However, as a management consultant working on a different project every 3 months, I will suffer if I don’t network around the firm to find out about upcoming or interesting projects. If there are projects that I really want to get on, there’s a whole process of approaching and meeting with the team lead and members to understand more about the project, then selling my strengths to try to get a role. Unless I want to be allocated to a project that I know nothing of and could potentially be something that nobody wants, I meet as many people on exciting projects as possible.

Networking does not happen in a specific way. It can be over drinks, over coffee during work, over meals. I would interpret it as expanding you network. There’s a fine line between socialising and networking, but I would think that if this conversation you’re having affects your professional life, it would be deemed as networking.

Over the last year of working, I’ve picked up some basic tips and tricks to do effective networking (i.e. you achieve what you set out to do via networking). To some, it may be a “no-brainer”, but I guess a quick refresher never hurts.

And you’ll never know what opportunities may arise when you network, so you need to be always prepared.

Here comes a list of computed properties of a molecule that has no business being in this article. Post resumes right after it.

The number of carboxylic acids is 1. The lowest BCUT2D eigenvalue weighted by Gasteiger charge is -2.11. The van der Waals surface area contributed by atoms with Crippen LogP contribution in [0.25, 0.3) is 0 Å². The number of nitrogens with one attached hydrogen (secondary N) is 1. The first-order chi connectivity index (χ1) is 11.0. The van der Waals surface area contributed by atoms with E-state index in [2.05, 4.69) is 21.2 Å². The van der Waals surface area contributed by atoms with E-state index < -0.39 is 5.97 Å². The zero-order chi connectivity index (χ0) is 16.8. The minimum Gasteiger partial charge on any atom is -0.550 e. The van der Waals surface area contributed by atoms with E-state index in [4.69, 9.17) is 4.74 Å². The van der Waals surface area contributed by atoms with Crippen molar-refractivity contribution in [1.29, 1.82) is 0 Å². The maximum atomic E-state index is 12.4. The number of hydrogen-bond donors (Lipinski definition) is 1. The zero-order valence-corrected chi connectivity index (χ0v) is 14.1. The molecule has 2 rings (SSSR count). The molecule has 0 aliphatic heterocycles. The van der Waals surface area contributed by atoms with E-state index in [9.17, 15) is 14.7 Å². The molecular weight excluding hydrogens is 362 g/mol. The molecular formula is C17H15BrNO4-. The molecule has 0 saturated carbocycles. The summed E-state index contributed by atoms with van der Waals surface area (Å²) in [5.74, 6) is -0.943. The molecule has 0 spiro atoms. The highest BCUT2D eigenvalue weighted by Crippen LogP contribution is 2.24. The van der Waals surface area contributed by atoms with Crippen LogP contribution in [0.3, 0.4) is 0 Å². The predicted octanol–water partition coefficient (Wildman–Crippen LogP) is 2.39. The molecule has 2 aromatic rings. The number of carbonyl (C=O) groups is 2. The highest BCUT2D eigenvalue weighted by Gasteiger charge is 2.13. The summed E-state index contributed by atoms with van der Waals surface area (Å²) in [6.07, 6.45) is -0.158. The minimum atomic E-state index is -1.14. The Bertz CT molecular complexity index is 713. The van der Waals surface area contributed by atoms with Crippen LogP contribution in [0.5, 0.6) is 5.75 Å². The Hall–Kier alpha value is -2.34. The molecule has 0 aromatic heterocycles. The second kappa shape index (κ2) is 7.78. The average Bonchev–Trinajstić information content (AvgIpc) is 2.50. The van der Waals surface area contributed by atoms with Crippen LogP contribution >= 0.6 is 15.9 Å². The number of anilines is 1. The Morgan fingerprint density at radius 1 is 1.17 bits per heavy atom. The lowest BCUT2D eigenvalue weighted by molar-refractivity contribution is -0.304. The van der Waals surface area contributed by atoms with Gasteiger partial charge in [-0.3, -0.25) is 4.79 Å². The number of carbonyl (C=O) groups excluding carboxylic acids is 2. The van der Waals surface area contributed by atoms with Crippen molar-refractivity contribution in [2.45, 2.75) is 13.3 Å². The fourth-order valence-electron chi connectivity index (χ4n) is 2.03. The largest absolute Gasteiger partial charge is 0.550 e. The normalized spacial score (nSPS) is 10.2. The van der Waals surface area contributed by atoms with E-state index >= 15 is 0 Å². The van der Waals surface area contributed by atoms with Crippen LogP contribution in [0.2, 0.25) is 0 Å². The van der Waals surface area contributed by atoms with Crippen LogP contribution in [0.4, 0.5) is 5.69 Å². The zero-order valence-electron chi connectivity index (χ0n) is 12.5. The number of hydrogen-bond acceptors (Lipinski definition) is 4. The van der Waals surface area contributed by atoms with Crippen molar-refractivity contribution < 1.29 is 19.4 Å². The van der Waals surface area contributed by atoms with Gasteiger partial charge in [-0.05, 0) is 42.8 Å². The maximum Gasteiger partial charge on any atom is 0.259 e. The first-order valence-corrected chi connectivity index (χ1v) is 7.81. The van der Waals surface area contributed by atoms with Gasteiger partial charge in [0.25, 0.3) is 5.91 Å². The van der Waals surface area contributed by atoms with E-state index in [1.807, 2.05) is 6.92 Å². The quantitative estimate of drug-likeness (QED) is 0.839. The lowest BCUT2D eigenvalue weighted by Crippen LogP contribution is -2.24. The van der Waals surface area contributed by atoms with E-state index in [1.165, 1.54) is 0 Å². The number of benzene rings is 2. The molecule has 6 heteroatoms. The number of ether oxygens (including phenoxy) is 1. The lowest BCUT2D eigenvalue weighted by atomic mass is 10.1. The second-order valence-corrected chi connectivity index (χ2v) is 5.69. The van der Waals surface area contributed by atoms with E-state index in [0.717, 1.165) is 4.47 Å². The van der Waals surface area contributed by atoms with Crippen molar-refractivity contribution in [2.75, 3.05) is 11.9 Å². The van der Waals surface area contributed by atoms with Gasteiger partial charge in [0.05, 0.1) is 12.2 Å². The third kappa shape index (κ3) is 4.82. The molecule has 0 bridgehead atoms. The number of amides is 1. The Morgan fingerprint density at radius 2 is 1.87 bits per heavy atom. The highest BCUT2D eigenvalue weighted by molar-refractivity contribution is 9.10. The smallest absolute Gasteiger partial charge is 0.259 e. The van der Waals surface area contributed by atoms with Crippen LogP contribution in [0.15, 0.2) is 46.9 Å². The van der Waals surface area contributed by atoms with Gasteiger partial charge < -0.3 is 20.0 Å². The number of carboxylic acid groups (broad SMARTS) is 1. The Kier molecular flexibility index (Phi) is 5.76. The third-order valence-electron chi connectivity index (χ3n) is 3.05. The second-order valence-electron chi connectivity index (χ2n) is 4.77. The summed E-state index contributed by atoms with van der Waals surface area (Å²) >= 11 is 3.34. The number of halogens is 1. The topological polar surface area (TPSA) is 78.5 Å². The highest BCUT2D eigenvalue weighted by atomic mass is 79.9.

1. Check LinkedIn

If you’re meeting a person that you really want to impress, you should look at their LinkedIn profile. This may sound slightly stalker-ish or even creepy, but it is always good to have an understanding of who you’re talking to and their profile. Of course, you should be careful not to be blatant that you’re checking their LinkedIn. Instead, weave it slowly into the context or you could ask questions that may direct him/her to start speaking about what you’re interested in.

This helps for interview preparation as well. For my final interview with my firm, I managed to obtain the name of my interviewer from the receptionist and I immediately checked him on LinkedIn. Of course, my heart sank when I found out he had a strong background in Financial Services (see my previous post on my experience interviewing for a Japanese bank, Nomura). However, I was much more prepared when he asked me questions about what I thought how Scottish independence will affect the UK economy and what I thought of the financial crisis.

Fine, I just quickly went to the Financial Times website and scanned through the key news. I was as prepared as I could possibly be in 10 minutes, but that still helps!

2. Learn to be comfortable talking about yourself, your experience and strengths

You’ll never know when the networking session may turn into an impromptu interview. The person you’re speaking with may want to know more about you after talking a lot about themselves.